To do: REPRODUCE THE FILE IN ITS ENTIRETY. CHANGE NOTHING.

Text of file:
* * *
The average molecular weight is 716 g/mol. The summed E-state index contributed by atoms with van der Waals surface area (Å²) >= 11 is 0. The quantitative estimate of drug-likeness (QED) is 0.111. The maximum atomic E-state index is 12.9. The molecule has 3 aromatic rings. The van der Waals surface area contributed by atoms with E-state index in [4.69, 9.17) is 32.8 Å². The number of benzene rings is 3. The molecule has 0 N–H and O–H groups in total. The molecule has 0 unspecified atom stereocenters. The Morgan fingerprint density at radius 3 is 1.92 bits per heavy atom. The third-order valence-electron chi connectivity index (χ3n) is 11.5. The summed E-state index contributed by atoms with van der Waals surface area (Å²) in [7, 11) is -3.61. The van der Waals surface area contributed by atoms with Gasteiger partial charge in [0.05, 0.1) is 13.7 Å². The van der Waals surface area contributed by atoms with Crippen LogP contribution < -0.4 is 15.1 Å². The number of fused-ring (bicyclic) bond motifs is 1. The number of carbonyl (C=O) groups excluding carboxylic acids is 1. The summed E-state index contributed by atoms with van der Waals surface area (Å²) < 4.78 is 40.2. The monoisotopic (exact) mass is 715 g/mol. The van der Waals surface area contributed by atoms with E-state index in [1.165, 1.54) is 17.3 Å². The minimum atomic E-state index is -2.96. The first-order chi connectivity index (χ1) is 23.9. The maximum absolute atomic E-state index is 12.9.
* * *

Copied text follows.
The average molecular weight is 716 g/mol. The summed E-state index contributed by atoms with van der Waals surface area (Å²) >= 11 is 0. The quantitative estimate of drug-likeness (QED) is 0.111. The maximum atomic E-state index is 12.9. The molecule has 3 aromatic rings. The van der Waals surface area contributed by atoms with E-state index in [4.69, 9.17) is 32.8 Å². The number of benzene rings is 3. The molecule has 0 N–H and O–H groups in total. The molecule has 0 unspecified atom stereocenters. The Morgan fingerprint density at radius 3 is 1.92 bits per heavy atom. The third-order valence-electron chi connectivity index (χ3n) is 11.5. The summed E-state index contributed by atoms with van der Waals surface area (Å²) in [7, 11) is -3.61. The van der Waals surface area contributed by atoms with Gasteiger partial charge in [0.05, 0.1) is 13.7 Å². The van der Waals surface area contributed by atoms with Crippen LogP contribution < -0.4 is 15.1 Å². The number of fused-ring (bicyclic) bond motifs is 1. The number of carbonyl (C=O) groups excluding carboxylic acids is 1. The summed E-state index contributed by atoms with van der Waals surface area (Å²) < 4.78 is 40.2. The monoisotopic (exact) mass is 715 g/mol. The van der Waals surface area contributed by atoms with E-state index in [1.165, 1.54) is 17.3 Å². The minimum atomic E-state index is -2.96. The first-order chi connectivity index (χ1) is 23.9. The maximum absolute atomic E-state index is 12.9.